It’s not an invasion or a disaster, at least not in the conventional sense, although what comes offers elements of both. Via Bifrost, Thor arrives with his closest companions… for an epic party. This is when the Watcher steps in, outlining the major differences in this reality. Odin gave Loki back to the Frost Giants, Thor grew up alone, and, as such, turned into a spoiled party boy. We get a bit of a backstory regarding Thor’s arrival on Earth, involving the Odin-Sleep, instructions from Frigga, and an attempt to avoid parental scrutiny.

Back into the present, Thor brings in more and more familiar faces as the party grows wilder and more out of control. Jane arrives, and the two flirt and at least some of the story lines from the first Thor movie struggle to happen. Darcy gets some attention from a very unexpected direction, but then, Darcy is largely used for comic relief, especially in this series. Jane tries to find out about her concerns, but gets side-tracked by the ongoing party.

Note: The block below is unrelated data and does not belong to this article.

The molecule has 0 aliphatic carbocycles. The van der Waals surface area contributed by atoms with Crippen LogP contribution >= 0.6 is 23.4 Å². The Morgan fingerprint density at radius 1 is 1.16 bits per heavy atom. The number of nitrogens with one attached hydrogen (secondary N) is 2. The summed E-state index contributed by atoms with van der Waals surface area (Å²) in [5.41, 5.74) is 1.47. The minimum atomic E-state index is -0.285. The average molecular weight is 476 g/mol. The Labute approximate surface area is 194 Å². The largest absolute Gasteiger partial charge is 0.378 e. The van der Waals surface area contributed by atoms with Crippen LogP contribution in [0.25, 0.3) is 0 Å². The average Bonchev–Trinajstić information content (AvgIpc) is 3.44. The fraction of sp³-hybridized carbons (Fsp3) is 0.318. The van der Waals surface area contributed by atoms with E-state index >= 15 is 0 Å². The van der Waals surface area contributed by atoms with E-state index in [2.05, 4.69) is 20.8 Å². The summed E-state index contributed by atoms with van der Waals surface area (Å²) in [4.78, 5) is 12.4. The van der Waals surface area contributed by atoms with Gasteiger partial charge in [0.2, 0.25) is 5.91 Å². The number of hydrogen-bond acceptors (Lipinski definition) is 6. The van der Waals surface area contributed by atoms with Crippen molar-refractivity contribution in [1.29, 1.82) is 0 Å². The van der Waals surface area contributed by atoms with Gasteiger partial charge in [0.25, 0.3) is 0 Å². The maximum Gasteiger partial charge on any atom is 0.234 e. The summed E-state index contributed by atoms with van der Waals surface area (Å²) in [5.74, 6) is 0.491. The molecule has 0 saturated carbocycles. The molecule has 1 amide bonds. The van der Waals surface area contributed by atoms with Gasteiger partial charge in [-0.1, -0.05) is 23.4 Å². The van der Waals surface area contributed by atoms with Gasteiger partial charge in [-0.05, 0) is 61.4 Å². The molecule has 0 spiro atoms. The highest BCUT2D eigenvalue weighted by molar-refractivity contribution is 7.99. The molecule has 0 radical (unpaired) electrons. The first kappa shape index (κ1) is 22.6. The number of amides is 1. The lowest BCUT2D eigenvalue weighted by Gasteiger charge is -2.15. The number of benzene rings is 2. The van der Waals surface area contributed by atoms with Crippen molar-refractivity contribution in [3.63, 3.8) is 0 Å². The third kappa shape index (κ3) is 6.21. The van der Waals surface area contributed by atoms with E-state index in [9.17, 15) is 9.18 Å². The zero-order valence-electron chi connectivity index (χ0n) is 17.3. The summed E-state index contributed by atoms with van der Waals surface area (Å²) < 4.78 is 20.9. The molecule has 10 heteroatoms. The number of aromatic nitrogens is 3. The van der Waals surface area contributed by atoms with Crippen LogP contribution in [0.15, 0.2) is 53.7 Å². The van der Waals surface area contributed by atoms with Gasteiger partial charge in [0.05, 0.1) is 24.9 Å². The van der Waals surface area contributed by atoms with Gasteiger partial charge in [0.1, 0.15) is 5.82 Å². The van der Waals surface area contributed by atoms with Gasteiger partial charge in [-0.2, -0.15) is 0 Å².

Chaos ensues, and the morning after has a slightly “The Hangover” vibe. Jane is awakened by multiple phone calls and a pounding on the hotel room door. Stepping over unconscious party-goers, Jane finds Acting Director of SHIELD Maria Hill there, along with Agent Rumlow (Winter Soldier, Civil War). Hill is very no-nonsense, and Jane isn’t really up for dealing with all this just yet. Aboard the Helicarrier, we find out why Maria is in charge, see more familiar faces (Hi, Coulson!), and see the decision is made to call for some special help. Considering this is before the formation of the Avengers, Hill really only has one option, although it isn’t an instant response kind of thing, which confuses Darcy.